Desert - I'm not a CNA yet (taking my classes in March), but I would offer up some general advice. First, don't be so hard on yourself - you really may not be cut out for LTC and there's nothing wrong with that. But at the same time, consider what your plans are regarding the nursing field. I would assume you are going to experience some pain, suffering and death in most areas. If you have some issues with these things, then maybe you should consider some therapy to help you cope with your feelings. If you can work it out now, then you will be much better off in the long run. In the mean time, try not to focus so much on the big picture - just concentrate on each task you perform and doing that thing well. Maybe that will help you get through your day. Sorry to hear you are having such a rough time, hope this helps a little.

UM Review RN, ASN, RN

7 Articles; 5,163 Posts

Specializes in Utilization Management.

they are dying and suffering and alone ..... I really want to quit because I can't bare to deal with the sadness that is there. At least at a hospital you have an opportunity to see most or some of your patients recover to enjoy life. Should I quit? Is there any way to overcome this? Am I alone in how I feel? Is there anyone out there that has felt this and overcome it and what did you do?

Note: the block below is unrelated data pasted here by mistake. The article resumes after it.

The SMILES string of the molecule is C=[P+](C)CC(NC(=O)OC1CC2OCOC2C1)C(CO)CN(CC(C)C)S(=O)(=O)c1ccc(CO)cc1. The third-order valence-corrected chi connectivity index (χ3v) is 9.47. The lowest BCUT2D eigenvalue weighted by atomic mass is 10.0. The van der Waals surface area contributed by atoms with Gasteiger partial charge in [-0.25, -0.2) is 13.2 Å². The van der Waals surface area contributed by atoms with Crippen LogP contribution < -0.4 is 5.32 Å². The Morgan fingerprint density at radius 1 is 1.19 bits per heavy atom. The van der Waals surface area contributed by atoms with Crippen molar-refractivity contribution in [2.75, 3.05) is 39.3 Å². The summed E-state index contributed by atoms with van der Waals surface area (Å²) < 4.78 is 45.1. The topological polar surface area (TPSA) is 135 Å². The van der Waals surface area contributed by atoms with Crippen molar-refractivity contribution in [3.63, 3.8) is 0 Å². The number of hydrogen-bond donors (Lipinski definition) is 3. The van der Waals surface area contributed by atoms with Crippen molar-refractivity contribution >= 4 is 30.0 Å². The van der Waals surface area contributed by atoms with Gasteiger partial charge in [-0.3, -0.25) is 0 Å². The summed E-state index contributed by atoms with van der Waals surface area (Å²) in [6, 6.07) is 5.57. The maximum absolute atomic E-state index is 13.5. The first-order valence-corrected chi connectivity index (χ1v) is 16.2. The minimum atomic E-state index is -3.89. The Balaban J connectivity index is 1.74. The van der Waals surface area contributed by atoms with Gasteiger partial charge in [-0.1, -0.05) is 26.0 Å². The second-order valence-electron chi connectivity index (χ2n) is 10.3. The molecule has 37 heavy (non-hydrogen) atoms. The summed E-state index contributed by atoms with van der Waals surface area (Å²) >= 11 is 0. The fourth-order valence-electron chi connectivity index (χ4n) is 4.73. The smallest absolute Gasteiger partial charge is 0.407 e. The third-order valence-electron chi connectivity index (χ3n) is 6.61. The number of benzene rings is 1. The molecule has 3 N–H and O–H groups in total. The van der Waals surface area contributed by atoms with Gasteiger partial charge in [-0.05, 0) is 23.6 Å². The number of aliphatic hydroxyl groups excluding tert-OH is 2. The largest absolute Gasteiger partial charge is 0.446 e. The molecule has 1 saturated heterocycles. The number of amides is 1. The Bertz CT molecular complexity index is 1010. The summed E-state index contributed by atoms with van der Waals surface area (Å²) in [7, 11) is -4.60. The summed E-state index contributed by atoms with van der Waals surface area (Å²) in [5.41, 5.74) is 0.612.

I guess how you see it does have a lot to do with it.

I was extremely depressed over the losses of young friends and family when I started working in a charity nursing home. I was 17. I won't say how long ago it was, but I will say that it was before the nursing home industry was regulated. No state inspections. No ombudsmen. No Dept. of Elder Affairs. No AARP. One doc for all those people and most were considered too old to treat.